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Health care workers’ safety increasingly at risk

Violent incidents against nurses, others on the rise at local hospitals

By , Columbian Health Reporter
Published:
6 Photos
Registered nurse Shannon Sathre says her 3-year-old American Staffordshire terrier, Daisy, has been a comforting presence when she arrives home after work. Sathre was allegedly assaulted by a patient in December. Ariane Kunze/The Columbian
Registered nurse Shannon Sathre says her 3-year-old American Staffordshire terrier, Daisy, has been a comforting presence when she arrives home after work. Sathre was allegedly assaulted by a patient in December. Ariane Kunze/The Columbian Photo Gallery

Clarification:  The third-degree assault charge against Leah Campanelli reported below was dismissed by the Clark County Superior Court on Jan. 7, 2019.

Shannon Sathre was supposed to have the day off, but a staff shortage and the prospect of time-and-a-half pay lured her from her couch into the intensive care unit at PeaceHealth Southwest Medical Center.

Hours into that Dec. 20 overtime shift, one of Sathre’s patients lashed out, kicking the 49-year-old registered nurse multiple times in the chest, according to a Vancouver Police Department report. As other staff rushed into Room 5108 to help, the patient allegedly began swinging her arms and spitting at anyone who tried to restrain her.

After the adrenaline wore off, Sathre realized how much pain she was in. Her chest was sore, the left side of her neck was tight and she developed a severe headache, according to the police report. Still, 45 minutes after the incident, Sathre returned to the room to continue caring for the 47-year-old woman who allegedly attacked her, according to the report.

That violent encounter wasn’t the first for Sathre, who has been a nurse for more than 20 years, and it wasn’t the only workplace violence incident at the hospital last year. Sathre’s incident was one of 147 incidents reported to PeaceHealth Southwest administrators in 2017.

By the numbers

86of nurses in a Washington State Nurses Association survey say they’ve experienced or witnessed workplace violence.

147: The number of workplace violence incidents at PeaceHealth Southwest Medical Center in 2017.

7: The number of assault reports taken by the Vancouver Police Department for incidents involving providers at PeaceHealth Southwest Medical Center.

91: The number of workplace violence incidents at Legacy Salmon Creek Medical Center in 2017.

8: The number of assault reports taken by the Clark County Sheriff’s Office for incidents involving providers at Legacy Salmon Creek Medical Center.

8: The number of people sentenced in Clark County in 2017 for assaulting health care workers.

25: Percentage of nurses and nursing students in American Nurses Association survey who say they’ve been physically assaulted by a patient or patient’s family member.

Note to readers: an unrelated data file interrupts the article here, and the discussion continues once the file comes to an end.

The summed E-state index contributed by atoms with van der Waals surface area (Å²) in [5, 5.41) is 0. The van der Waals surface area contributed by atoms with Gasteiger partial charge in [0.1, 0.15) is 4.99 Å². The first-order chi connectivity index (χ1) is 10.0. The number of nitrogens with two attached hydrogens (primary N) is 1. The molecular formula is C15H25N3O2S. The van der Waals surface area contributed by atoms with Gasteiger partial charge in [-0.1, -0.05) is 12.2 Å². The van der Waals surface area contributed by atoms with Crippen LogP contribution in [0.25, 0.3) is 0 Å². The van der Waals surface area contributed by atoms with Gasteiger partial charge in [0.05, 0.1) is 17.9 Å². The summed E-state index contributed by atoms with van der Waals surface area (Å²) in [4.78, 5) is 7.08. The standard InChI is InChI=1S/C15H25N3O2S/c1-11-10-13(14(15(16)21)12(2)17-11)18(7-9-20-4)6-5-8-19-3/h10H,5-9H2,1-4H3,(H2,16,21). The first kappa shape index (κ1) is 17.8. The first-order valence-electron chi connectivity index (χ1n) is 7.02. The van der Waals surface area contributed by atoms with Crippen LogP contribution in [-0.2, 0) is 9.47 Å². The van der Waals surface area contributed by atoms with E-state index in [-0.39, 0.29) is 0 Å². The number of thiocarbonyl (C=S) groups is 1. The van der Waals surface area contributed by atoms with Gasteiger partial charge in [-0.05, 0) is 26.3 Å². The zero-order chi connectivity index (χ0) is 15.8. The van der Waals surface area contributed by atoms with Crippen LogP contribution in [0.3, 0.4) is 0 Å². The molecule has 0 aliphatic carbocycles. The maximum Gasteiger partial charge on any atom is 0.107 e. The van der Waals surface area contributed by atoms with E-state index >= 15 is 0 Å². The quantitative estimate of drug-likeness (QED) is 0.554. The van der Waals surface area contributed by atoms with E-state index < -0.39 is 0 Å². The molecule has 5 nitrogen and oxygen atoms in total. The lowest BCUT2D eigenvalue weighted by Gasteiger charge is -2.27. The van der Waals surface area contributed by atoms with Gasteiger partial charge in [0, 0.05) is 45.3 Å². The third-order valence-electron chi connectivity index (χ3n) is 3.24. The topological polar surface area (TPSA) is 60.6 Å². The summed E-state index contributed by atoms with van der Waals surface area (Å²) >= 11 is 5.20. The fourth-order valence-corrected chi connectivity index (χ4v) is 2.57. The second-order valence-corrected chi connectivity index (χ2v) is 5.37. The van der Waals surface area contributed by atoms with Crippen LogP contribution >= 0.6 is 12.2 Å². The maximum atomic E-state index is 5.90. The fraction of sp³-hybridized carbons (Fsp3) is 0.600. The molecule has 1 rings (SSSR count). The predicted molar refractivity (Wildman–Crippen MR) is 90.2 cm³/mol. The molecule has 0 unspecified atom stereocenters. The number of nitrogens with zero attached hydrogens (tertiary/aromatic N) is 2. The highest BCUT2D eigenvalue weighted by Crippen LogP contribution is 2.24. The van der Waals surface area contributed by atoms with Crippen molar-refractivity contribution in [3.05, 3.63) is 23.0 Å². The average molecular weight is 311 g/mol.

113: The number of claims filed by Washington nurses in 2017 for assaults and violent acts with the state Department of Labor & Industries.

316: The number of claims filed by Washington nursing aides in 2017 for assaults and violent acts with the state Department of Labor & Industries.

Workplace violence isn’t unique to PeaceHealth Southwest; Legacy Salmon Creek Medical Center recorded 91 incidents last year. And, at both hospitals, those only account for the incidents reported by staff. Hospital officials suspect the number of actual incidents of violence is greater.

“This is just a piece,” said Kelly Espinoza, chief nursing officer at Legacy Salmon Creek. “We know it’s under-reported.”

But the actual prevalence of violence against health care workers isn’t clear. In addition to relying on staff to self-report, no single agency is tracking or recording assaults against health care workers. The state Department of Labor & Industries tracks workplace injuries, but that doesn’t capture the acts of violence unless they lead to missed work time.

“If a patient falls and breaks a hip, you have to report it. If a person dies at the hands of health care, you have to report it,” said Joelle Fathi, director of nursing practice and policy at the Washington State Nurses Association. “The same isn’t true for nurses being assaulted.”

But surveys of nurses suggest the problem is widespread.

A survey last year by the Washington State Nurses Association — which represents more than 16,000 nurses in Washington, including those at PeaceHealth Southwest — found 86 percent of nurses have experienced or witnessed violence in the workplace; 56 percent of the respondents said they’ve been physically injured. And a 2014 survey conducted by the American Nurses Association found that 25 percent of more than 10,000 nurses and nursing students surveyed had been physically assaulted by a patient or a patient’s family member.

The numbers that are available appear to show an increase in workplace violence involving health care providers, particularly those in nursing.

Registered nurses and nursing aides filed more claims last year for assaults and violent acts with the state Department of Labor & Industries than they had in any year during the last decade. In 2017, registered nurses filed 113 claims, up from 91 claims in 2008. Nursing aides filed 316 claims in 2017, up from 176 a decade earlier.

And locally the number of workplace incidents are on the rise.

The 91 incidents of violence at Legacy Salmon Creek last year included verbal and physical threats and contact. In 2013, the hospital had 42 reported incidents.

The 147 incidents at PeaceHealth Southwest last year included actions such as verbal abuse, physical threats, physical contact and spitting. Five years earlier, PeaceHealth Southwest staff reported 64 incidents.

“This is something that really concerns me,” said Dr. Lawrence Neville, chief medical officer and patient safety officer for PeaceHealth Southwest Medical Center. “It is a little tough to know if the absolute incidence is going up or if people are reporting it more. Whatever it is, it does seem to be somewhat on the increase.”

Social changes

While an emphasis on reporting incidents may account for some of the increase, Neville suspects societal and demographic changes play a role as well. The growing number of elderly patients with dementia is one factor. Those patients are brought into an unfamiliar environment and may act in ways they normally wouldn’t, he said.